The location of information also has an impact on how the employer will read your resume. On a resume, the most important information should go to the top of the section, likewise the most important sections should go to the top of the page. This means that your name, which is the focal point of your resume, should be right at the top of the page, followed by the objective. The other sections are more flexible, but typically for recent graduates, the education section becomes the next most important.

Headings also help the employer to be able to skim your document. Make sure that they are easily visible to the naked eye. In my opinion, headings should be either one or two font points bigger, or perhaps bolded, and they look better when they are aligned to the left (they tend to get lost in the center unless they are accompanied by decorative lines). Another note- make sure the headings are accurate and straightforward.

If you still can’t figure out which information to put first, think about the quantities attached to them. If you spent more of your time on customer service tasks than on clerical tasks, that may help you decide where to put things. Employers will typically assume that the points near the top are the most recent and/or most important.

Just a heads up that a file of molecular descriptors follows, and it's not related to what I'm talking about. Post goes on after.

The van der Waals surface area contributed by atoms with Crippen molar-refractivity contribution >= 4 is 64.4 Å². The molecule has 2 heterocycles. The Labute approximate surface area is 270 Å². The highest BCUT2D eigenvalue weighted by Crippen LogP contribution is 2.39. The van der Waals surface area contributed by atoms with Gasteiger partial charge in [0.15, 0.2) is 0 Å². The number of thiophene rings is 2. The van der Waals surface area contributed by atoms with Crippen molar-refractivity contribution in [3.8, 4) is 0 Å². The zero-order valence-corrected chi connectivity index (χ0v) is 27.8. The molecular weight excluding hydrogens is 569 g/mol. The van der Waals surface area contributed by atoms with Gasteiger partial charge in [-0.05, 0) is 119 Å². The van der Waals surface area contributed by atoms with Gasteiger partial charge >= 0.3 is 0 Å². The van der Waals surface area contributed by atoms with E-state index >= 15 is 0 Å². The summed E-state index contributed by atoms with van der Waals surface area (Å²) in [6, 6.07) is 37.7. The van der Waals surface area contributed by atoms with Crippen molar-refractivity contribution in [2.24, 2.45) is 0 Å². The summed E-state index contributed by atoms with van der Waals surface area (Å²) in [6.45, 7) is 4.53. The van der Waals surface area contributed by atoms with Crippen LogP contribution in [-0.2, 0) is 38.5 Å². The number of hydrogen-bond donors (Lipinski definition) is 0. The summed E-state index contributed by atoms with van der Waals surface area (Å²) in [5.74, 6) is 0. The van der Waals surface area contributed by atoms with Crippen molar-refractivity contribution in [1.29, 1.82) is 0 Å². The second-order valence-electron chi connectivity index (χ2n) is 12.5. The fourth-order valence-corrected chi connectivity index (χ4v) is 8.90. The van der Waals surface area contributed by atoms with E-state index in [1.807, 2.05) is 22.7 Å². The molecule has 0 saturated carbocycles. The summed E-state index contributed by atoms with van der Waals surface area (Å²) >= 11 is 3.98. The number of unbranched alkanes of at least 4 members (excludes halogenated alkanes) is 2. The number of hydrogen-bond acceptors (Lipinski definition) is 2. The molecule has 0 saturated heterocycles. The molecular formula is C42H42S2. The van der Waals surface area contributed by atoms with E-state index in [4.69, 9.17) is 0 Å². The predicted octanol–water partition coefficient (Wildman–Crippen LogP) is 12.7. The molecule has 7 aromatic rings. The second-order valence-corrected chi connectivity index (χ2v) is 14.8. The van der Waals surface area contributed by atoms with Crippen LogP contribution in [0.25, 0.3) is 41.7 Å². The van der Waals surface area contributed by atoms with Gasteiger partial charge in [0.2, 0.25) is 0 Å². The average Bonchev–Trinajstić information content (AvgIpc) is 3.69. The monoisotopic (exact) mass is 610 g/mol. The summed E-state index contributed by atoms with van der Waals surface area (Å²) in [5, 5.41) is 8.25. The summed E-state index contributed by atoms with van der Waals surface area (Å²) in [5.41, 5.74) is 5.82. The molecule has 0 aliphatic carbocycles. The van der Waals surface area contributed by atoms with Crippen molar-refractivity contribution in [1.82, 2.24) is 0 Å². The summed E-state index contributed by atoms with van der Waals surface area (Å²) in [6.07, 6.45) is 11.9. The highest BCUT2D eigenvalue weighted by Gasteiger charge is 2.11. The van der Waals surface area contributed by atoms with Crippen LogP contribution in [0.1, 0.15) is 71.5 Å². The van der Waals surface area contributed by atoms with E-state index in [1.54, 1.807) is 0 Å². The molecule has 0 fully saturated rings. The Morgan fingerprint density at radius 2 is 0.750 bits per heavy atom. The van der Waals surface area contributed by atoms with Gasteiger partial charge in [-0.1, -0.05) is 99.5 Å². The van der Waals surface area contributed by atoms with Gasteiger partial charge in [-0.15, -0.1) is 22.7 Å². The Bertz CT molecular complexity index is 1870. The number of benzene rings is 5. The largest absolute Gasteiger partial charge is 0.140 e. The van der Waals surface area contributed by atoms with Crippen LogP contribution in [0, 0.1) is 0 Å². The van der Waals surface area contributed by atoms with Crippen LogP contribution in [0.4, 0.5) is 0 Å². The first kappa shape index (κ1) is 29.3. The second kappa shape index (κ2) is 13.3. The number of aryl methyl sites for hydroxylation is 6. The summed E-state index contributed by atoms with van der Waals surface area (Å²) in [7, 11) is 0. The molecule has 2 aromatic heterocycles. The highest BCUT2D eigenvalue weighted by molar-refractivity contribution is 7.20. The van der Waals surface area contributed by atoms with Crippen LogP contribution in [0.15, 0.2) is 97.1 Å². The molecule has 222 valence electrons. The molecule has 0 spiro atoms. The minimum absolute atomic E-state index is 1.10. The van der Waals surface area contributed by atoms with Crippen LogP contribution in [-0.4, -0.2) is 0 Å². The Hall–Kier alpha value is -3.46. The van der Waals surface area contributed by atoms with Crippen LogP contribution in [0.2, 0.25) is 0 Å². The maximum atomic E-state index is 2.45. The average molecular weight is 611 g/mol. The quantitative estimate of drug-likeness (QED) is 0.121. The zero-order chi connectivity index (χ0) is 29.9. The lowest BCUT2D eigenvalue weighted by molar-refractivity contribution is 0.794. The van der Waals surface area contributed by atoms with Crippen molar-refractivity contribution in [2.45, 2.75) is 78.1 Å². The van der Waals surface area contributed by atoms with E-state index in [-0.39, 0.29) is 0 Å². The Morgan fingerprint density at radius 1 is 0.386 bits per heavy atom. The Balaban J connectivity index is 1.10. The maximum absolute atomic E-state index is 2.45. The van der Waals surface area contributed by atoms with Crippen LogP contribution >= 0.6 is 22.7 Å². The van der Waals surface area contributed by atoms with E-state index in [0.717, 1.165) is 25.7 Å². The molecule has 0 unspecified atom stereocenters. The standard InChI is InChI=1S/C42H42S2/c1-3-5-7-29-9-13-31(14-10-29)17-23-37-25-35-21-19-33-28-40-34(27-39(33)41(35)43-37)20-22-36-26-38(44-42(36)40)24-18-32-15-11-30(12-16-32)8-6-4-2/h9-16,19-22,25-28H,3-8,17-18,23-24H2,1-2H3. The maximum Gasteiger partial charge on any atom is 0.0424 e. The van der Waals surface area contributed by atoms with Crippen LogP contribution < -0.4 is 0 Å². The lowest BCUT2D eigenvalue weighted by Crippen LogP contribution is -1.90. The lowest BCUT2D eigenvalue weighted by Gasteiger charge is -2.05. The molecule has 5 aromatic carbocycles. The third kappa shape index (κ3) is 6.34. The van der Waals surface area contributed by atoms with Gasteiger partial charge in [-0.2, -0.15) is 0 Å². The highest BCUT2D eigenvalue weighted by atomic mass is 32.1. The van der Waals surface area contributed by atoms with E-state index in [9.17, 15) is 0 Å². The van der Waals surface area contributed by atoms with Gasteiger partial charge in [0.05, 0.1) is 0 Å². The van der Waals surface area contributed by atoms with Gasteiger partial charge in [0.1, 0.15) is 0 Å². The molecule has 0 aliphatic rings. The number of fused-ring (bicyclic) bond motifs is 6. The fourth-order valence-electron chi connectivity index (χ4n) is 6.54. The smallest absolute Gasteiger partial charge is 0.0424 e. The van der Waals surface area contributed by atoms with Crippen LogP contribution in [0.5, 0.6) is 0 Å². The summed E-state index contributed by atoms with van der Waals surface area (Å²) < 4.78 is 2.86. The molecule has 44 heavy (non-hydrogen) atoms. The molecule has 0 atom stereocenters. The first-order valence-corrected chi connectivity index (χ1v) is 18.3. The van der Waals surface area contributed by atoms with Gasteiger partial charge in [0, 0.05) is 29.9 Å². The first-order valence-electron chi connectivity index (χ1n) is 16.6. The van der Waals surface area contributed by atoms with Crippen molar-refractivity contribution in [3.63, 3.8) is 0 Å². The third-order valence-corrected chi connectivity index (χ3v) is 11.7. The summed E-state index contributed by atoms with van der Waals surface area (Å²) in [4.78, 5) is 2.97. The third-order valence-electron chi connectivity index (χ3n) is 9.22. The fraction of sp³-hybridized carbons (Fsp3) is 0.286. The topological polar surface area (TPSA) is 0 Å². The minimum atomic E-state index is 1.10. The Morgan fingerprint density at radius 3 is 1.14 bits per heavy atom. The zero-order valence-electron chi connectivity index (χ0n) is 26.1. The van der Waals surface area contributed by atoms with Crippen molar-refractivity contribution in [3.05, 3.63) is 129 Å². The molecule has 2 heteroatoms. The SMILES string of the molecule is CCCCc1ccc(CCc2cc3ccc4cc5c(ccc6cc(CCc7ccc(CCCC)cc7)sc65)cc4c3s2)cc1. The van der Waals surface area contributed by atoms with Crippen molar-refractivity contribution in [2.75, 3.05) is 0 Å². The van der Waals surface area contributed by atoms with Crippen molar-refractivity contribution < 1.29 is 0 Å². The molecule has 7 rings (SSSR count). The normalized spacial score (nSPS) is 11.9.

Need some advice on which skills or qualifications you should emphasize? Call 206-6508 to schedule a 20-minute quick stop appointment at the CDC, or drop by our walk in hours, Tuesday – Friday from 11 – 1 in SAB 50.

Monday, December 1, 2008

Crunch Time...

Since there are only four days from now until the LSAT, my brain has officially moved into panic mode. Thanksgiving break went by a LOT faster than I expected, and I don't feel like I'm nearly prepared to take this test. I took a prep course a while back, and it helped a little, but between homework and final exams and term papers, I haven't had time to just sit down and study. So for those of you who're interested, here's my current plan of attack:
  1. Work through bits and pieces of some online sample tests tonight
  2. Read through those dusty practice books tomorrow
  3. Panic a little bit... then work through more practice tests
  4. Play a few logic puzzles (my least favorite part of the LSAT)
  5. Get a good night's sleep on Friday

Are any of you planning on taking a graduate school entrance exam? Have you ever taken one before? I think everyone applying for grad school and taking entrance exams could use some awesome study (or cramming) tips, or even just advice about how to not stress out!